Israeli Court Blocks Family From Opening Infant’s 1950 Grave for Genetic Testing

Sister doubts brother is buried there as documented, but judge rules DNA test of remains won’t settle anything

Members of the Yemenite community and others protest in Jerusalem for the government to recognize what they call  the kidnapping of Yemenite children in the early years of Israel, June 21, 2017.
Emil Salman

A court has forbidden the opening of a grave by a family that suspects that its infant son was kidnapped from the hospital where he was sent in 1950. The family requested genetic testing of the bones in the grave to examine whether the person buried there is a family member. But the court ruled last week that the chance of the test’s success is too slim and doesn’t justify dishonoring the deceased.

“The State of Israel doesn’t want us to know the truth. The State of Israel apparently has something to hide. They’re afraid,” wrote one of the women in the family on her Facebook page, claiming that the court had decided not to carry out justice.

The lawsuit was filed by a resident of the south, the daughter of Holocaust survivors from Poland who immigrated right after the establishment of the state. In 1950 her baby brother, age one and a half, fell ill and was hospitalized. A few days later her parents were told that he was dead but they weren’t allowed to see the body, attend the funeral or know where he was buried.

A few years ago the sister wanted to place a tombstone on his grave and started looking for the gravesite. When she turned to the Interior Ministry and the hevra kadisha (burial society) she discovered contradictions among several official documents.

The Interior Minister sent her a death certificate with the date of death in January 1950. Another ministry document certified that in 1963 he “ceased to be a resident.” The hevra kadisha sent a document with a different date, with the exact site of his grave in the Kiryat Shaul cemetery in Tel Aviv. Another paper said that the dead infant had “emigrated” from the country.

Many other such cases of infants who fell ill, were hospitalized and disappeared from the hospitals without their parents being given the opportunity to bury them took place throughout the country during that period. In addition to the affair of the Yemenite children, which has been in the headlines in recent years because of parents trying to find out what happened to their children who disappeared, last year Haaretz discovered that hundreds of Ashkenazi children (of European descent) also disappeared during those years.

A few years ago the infant’s sister turned to the Health Ministry, the organization legally authorized to open graves. From there she was sent to the Family Court, where the procedure to open her brother’s grave has been going on for three and half years. “The petitioner has a right to know what happened to her brother, whether he really died in 1950 and was buried in Kiryat Shaul, in which case she can put up a tombstone; or whether something else happened to him,” she wrote in the petition.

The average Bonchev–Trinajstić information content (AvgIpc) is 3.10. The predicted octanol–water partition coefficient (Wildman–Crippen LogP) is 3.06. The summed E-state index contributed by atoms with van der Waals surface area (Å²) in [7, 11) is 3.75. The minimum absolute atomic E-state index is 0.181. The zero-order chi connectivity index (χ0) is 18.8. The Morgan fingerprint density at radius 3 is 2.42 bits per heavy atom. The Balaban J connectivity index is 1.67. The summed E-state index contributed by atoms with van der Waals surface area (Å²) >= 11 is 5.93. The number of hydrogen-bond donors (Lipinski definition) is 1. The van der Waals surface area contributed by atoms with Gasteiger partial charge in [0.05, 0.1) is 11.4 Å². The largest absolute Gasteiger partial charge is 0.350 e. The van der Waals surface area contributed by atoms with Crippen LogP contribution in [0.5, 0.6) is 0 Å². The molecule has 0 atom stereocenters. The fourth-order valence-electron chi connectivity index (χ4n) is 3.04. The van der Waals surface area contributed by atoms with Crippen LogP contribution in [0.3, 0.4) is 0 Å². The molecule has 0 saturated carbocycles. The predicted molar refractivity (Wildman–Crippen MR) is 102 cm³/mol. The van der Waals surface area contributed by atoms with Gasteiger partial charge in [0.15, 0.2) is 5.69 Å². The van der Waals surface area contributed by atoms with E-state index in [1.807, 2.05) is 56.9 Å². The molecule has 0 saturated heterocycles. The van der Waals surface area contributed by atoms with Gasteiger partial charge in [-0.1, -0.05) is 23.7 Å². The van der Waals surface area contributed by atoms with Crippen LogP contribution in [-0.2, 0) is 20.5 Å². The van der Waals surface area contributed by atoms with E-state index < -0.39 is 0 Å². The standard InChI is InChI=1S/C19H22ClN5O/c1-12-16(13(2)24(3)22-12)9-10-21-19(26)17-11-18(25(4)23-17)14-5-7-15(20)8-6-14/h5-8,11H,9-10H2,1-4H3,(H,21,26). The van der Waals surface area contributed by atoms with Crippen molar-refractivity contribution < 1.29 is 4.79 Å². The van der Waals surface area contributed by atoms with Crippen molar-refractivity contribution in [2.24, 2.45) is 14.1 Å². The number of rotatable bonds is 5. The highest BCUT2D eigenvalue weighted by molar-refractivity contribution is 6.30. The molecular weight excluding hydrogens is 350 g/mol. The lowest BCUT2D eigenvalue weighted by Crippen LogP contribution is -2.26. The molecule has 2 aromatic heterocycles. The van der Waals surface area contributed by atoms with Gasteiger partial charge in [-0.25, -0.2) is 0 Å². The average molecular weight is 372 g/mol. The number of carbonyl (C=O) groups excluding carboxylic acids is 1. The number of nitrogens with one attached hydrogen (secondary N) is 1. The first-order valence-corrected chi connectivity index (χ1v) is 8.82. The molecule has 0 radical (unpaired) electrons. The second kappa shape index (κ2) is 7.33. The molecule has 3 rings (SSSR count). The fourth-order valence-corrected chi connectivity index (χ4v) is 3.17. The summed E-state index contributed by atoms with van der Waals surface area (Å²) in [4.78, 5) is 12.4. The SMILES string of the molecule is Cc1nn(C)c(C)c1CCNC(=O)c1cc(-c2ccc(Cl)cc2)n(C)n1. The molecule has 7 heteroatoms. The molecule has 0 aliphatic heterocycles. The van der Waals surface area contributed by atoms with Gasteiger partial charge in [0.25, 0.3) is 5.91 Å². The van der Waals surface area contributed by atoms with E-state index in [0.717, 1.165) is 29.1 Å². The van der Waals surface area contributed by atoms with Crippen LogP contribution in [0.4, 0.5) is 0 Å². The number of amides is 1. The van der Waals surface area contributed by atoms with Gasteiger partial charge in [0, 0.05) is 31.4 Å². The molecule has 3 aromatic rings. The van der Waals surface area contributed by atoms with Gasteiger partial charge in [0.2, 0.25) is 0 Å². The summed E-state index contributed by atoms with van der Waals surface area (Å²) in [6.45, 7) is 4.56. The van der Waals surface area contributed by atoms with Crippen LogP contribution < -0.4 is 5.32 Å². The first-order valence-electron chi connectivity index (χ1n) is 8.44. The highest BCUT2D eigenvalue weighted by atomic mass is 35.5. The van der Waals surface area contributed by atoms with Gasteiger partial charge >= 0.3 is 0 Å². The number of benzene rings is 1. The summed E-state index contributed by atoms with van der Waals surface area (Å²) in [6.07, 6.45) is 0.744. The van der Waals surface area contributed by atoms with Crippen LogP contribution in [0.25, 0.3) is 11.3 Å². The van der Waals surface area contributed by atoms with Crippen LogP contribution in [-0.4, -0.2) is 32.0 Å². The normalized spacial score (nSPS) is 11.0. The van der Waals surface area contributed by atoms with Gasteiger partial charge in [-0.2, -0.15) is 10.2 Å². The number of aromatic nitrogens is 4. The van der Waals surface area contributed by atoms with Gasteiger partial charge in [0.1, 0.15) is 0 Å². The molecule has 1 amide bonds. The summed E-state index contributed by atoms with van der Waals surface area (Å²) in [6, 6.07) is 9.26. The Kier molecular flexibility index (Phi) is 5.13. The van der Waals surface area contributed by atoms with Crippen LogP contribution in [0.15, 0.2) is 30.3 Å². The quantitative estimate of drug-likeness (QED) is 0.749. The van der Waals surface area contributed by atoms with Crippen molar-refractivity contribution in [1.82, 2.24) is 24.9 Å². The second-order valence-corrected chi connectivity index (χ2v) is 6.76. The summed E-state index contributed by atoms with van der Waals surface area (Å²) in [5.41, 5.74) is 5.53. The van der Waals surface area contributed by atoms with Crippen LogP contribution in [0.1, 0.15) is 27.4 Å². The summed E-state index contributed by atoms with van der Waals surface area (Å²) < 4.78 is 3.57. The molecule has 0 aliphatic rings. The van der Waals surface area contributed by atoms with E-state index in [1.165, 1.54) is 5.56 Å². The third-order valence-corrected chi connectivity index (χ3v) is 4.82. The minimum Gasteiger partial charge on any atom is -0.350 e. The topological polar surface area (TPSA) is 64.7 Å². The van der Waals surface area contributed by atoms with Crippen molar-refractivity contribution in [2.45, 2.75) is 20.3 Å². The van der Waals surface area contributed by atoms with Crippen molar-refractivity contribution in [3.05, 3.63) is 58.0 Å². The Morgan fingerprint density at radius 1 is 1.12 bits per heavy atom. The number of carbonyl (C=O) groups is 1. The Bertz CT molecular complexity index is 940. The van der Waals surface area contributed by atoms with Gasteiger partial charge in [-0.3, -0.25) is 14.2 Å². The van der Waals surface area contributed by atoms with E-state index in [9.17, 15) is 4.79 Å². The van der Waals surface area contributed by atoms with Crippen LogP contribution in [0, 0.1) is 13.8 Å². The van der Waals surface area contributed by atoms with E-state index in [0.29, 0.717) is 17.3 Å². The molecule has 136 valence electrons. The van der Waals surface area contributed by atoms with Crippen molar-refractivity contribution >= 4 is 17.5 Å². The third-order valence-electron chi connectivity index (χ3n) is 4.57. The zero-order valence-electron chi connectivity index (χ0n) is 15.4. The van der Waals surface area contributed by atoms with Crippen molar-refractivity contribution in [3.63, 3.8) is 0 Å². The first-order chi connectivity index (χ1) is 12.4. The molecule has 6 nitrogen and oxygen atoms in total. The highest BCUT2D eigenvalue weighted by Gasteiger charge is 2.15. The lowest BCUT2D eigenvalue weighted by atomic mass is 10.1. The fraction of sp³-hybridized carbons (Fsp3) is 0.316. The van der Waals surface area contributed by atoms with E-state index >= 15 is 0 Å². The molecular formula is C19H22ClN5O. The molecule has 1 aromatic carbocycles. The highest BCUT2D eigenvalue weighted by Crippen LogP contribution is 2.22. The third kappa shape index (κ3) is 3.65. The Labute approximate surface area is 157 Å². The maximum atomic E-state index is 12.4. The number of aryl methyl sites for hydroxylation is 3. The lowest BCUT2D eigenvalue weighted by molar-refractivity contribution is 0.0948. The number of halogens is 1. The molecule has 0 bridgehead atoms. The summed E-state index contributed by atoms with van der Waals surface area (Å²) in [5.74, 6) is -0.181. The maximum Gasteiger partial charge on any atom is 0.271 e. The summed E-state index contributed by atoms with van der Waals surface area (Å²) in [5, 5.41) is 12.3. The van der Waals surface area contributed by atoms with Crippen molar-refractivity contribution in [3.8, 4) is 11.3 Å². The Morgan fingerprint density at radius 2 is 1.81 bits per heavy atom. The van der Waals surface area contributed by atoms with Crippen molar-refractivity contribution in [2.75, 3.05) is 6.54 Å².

The government opposed her request due to the slim chance of getting DNA from the bones. The court accepted the opinion of the Health Ministry, claiming that DNA testing is liable to encounter many difficulties, and that the chance of getting a genetic profile and comparing it to her profile and that of her sister for identifying the deceased is very low.

Expert calls DNA test in this case 'problematic'

An expert from Hebrew University, who testified in court, said the process is “problematic” and there’s no guarantee of success in the present instance, even though in the past researchers were able to produce ancient DNA from the bone of a body buried in Israel in the Roman period.

Judge Esther Zitnitski Rakover wrote that the petition demonstrates the clash between different interests, each of which is legitimate. She explained: “On the one hand, there’s the family’s right to settle its doubts so it won’t remain uncertain about the fate of its dear one, on the other, there’s the deceased’s right to maintain his dignity.”

But the judge said that based on the documents there is “no real suspicion” that the infant didn’t die or wasn’t buried in the place indicated – as the family claims, adding, “Were it not for the affair of the Yemenite children, it’s doubtful if the petitioner has met the required burden of proof.” She noted that the sister hadn’t explained why she didn’t try to find out the truth for 67 years.

The judge wrote: “This is an infant who died 67 years ago, at the age of only a year and a half. There is a well founded suspicion that nothing is left of his bones and if any remains are found it is very doubtful it if’s enough for DNA testing.” She added that the body of a different person may be found due to soil erosion that causes the bodies to move. She added, “In a situation where no body is found, the petitioner will remain with her doubts about her brother’s fate, and opening the grave, which involves an invasive and damaging activity, won’t help her at all.”